Insights into pragmatic application of Agile Architecture for newbies

Agile Architecture is still an evolving profession. While the software delivery industry does have its trail blazers and leaders in revolutionising the way agile architecture is practiced many organisations are supporting loyal and long standing staff to develop their traditional skills and discover new methods of agile software delivery. To kick start the growth for Architects and Designers I've been running a series of learning workshops that focus on developing the  thinking, behaviour, principles, and practices of Agile Architecture and Design.  My personal favourite time of these conversations is the investigation of different leaders and facilitating discussions in relevancy and pragmatic application for our teams. It's a favourite time because not only does it give the teams time to really understand the agile concepts, it gives them creative thinking space to evolve their own practices without slapsticking new names on to old roles. @ppossej recently provided us a great topic for discussion by Scott Whitmire - an article on "Just What is Architecture?" . I quite like this article because it doesn't just touch on what is architecture it also tackles the question of just what is ‘agile architecture’ with particular musings on the principles established in the Agile Manifesto and in Scaled Agile Framework.

Taking 10 minutes out of your day to read this article is well worth it. It also poses some great questions for investigation with your teams. For example; taking the side of Fielding who proposes that there are ‘multiple architectures’ or the traditional Iaasa Board definitions of that there is a single architecture.  Having a structured debate or conversation around the pragmatic application of these new theories will allow teams to better build fluid development practices and to ‘live agile daily’.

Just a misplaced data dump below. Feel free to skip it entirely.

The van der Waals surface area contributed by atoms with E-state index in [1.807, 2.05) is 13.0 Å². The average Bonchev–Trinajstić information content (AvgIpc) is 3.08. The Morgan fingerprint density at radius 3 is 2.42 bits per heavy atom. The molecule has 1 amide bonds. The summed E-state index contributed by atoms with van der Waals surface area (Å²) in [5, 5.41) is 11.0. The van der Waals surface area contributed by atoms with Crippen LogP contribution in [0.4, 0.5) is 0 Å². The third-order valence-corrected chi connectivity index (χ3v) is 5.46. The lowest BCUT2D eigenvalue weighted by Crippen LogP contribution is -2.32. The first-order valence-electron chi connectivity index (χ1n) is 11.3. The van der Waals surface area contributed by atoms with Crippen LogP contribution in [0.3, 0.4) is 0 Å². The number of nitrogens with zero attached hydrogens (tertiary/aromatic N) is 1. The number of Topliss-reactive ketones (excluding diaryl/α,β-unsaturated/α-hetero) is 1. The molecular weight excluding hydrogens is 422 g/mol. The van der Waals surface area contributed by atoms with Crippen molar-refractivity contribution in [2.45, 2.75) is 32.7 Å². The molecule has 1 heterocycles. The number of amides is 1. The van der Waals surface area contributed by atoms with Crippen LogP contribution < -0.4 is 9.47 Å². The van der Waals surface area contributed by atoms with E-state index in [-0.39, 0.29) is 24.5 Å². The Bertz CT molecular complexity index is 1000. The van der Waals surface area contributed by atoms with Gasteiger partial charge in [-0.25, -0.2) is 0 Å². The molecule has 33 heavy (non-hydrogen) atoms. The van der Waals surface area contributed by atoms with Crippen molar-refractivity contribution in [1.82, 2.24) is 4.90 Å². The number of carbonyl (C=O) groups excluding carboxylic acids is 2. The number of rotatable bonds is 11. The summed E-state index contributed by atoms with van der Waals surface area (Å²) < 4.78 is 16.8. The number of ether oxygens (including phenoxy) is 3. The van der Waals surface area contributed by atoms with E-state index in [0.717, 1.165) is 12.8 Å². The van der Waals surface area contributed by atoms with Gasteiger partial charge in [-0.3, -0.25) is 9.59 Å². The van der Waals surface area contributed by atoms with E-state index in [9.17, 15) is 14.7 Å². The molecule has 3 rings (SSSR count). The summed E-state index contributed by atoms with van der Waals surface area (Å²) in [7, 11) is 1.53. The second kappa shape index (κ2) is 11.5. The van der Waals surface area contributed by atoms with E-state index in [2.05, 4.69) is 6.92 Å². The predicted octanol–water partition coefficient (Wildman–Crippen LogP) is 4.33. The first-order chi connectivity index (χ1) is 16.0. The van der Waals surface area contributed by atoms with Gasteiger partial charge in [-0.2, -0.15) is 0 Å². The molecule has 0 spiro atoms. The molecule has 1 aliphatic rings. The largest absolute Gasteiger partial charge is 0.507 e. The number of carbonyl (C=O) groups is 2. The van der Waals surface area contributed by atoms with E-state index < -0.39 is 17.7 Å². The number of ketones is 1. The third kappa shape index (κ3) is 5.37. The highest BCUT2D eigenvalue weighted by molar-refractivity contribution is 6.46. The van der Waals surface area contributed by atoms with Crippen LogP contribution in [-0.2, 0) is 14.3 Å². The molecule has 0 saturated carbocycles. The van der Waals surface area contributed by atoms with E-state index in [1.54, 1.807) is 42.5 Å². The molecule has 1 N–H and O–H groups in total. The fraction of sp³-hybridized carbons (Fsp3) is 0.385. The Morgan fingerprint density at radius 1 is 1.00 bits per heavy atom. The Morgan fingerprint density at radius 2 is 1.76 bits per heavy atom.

sawhitmire / March 21, 2014: A couple of companies with which I am connected are struggling to apply Agile techniques to enterprise-level systems, systems of systems, and the enterprise architecture in general. Dean Leffingwell’s (Leffingwell, 2007) work provides some guidance, but only to a point. Leffingwell’s work is not flawed, but reflects issues that are the result of deep-seated misconceptions about just what architecture is when discussing software-based systems. Technical architects are often accused of being overly focused on definitions of terms. While this is largely true, it is a response to situations such as this in which definitions are not clear and people talk past one another.

Do you know a  team that hasn't struggled with applying Agile Architecture principles or moving to Scaled Agile Architecture runway? I'd love to know how.